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Distributed bpftrace Deployment

Pixie can deploy bpftrace programs to your cluster, collect the resulting data, and display it using the Live UI. This tutorial will demonstrate how to run an iovisor/bpftrace program using a PxL script and discuss the guidelines for running arbitrary bpftrace code using Pixie.


Much of the data in Pixie's no-instrumentation monitoring platform is collected with eBPF. Pixie Edge Modules (PEMs), deployed on the nodes in your cluster, use eBPF based tracing to collect network transactions without any code changes.

One increasingly popular way to write BPF programs is to use bpftrace, an open source high-level tracing language for Linux. bpftrace is easy to use and is generally written as one-liners or stand-alone scripts.

Now, using Pixie, developers can dynamically run their own bpftrace programs on their cluster. Pixie will handle:

  • deploying the bpftrace program to all of the nodes in your cluster.
  • capturing the output of the bpftrace program from the printf statement.
  • pushing this data into a table which has a column per printf argument.
  • making the data available to be queried and visualized in the Pixie UI.
  • removing the probe(s) after a set expiration time.


This beta feature has limitations:

  • kprobes only (for now).
  • The probe should be of the type that outputs its results using a printf statement, rather than other output formats like print that dumps the contents of a map.*
  • The program can only contain 1 printf statement, as the output of the printf statement defines the record that will be pushed to our tables. Most programs in the bpftrace repository that have more than one printf statement can be easily adapted to meet this requirement.
  • The bpftrace program's END block will not be run, so the printf should not be in the END block.
  • Remove any calls to time(). This is a different type of print statement which violates the "only 1 printf" rule.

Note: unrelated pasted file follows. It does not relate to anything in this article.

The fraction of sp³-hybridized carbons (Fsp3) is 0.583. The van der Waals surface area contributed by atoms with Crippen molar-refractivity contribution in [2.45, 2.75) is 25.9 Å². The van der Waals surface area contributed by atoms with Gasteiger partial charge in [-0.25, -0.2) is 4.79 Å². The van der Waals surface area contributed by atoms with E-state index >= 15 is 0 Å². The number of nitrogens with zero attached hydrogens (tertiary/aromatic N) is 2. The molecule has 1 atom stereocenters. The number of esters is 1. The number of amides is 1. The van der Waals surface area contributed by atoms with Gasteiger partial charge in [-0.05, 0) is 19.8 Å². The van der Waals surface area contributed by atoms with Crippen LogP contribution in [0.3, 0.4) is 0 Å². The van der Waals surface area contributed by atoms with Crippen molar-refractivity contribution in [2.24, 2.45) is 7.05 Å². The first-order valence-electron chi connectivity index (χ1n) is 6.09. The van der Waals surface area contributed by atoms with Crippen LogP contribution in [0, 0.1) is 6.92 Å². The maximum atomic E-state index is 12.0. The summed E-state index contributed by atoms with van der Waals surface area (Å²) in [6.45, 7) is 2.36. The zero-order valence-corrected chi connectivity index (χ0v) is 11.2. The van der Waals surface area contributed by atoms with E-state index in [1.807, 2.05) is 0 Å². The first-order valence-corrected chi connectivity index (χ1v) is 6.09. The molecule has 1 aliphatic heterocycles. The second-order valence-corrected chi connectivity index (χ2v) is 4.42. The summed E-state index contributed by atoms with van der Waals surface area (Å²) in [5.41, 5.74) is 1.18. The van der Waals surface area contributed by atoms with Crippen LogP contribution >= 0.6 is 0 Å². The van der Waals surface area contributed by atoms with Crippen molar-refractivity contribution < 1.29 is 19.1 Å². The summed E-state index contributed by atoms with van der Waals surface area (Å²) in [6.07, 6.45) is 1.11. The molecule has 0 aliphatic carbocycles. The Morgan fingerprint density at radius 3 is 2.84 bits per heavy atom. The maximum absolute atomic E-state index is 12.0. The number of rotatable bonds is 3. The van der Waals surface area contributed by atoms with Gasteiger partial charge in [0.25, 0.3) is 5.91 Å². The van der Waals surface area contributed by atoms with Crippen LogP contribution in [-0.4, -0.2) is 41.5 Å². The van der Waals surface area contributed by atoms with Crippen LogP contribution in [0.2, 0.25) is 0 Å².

• The column names in the printf statement cannot contain any whitespaces.
  • To output time in a manner that is recognizable by Pixie, label the column time_ and pass the argument nsecs.

*Note that it is possible to convert many of the existing bpftrace tools that accumulate data into a global structure to instead print the data on a regular interval using an interval block. pidpersec.bt is a good example of this design pattern.


In this demo, we'll deploy Dale Hamel's bpftrace TCP retransmit tool using Pixie. TCP retransmits are usually a sign of poor network health and this open-source tool will help us discover if any connections in our cluster are experiencing a high number of retransmits.

Running the PxL Script in the Live UI

We've incorporated this trace into a PxL script called px/tcp_retransmits. To run this script:

  • Open up Pixie's Live View and select your cluster.
  • Select the px/tcp_retransmits script using the drop down script menu or with Pixie Command. Pixie Command can be opened with the ctrl/cmd+k keyboard shortcut.
  • Run the script using the Run button in the top right, or with the ctrl/cmd+enter keyboard shortcut.

Once the probe is deployed to all the nodes in the cluster, the probes will begin to push out data into tables. The PxL script queries this data and the Vis Spec defines how this data will be displayed.

Pixie Live UI view of TCP Retransmissions

In the Live View, we'll see a graph of the pods (hexagonal grey box icons) and the services (hexagonal grey tree icons) who are are experiencing TCP retransmits.

The color and weight of the arrows between these entities indicates the number of retransmits. Hovering over an arrow will display the number of retransmits for a particular connection. The data displayed in this graph can also be seen in the Data Drawer (use the ctrl/cmd+d keyboard shortcut to open and close this table).

In this particular example, the 3 pods experiencing high levels of retransmits are located on the same node, perhaps indicating an issue with that particular node.

How does the PxL script work?

1# Copyright (c) Pixie Labs, Inc.
2# Licensed under the Apache License, Version 2.0 (the "License")
4import pxtrace
5import px
7# Adapted from https://github.com/iovisor/bpftrace/blob/master/tools/tcpretrans.bt
8program = """
9// tcpretrans.bt Trace or count TCP retransmits
10// For Linux, uses bpftrace and eBPF.
12// Copyright (c) 2018 Dale Hamel.
13// Licensed under the Apache License, Version 2.0 (the "License")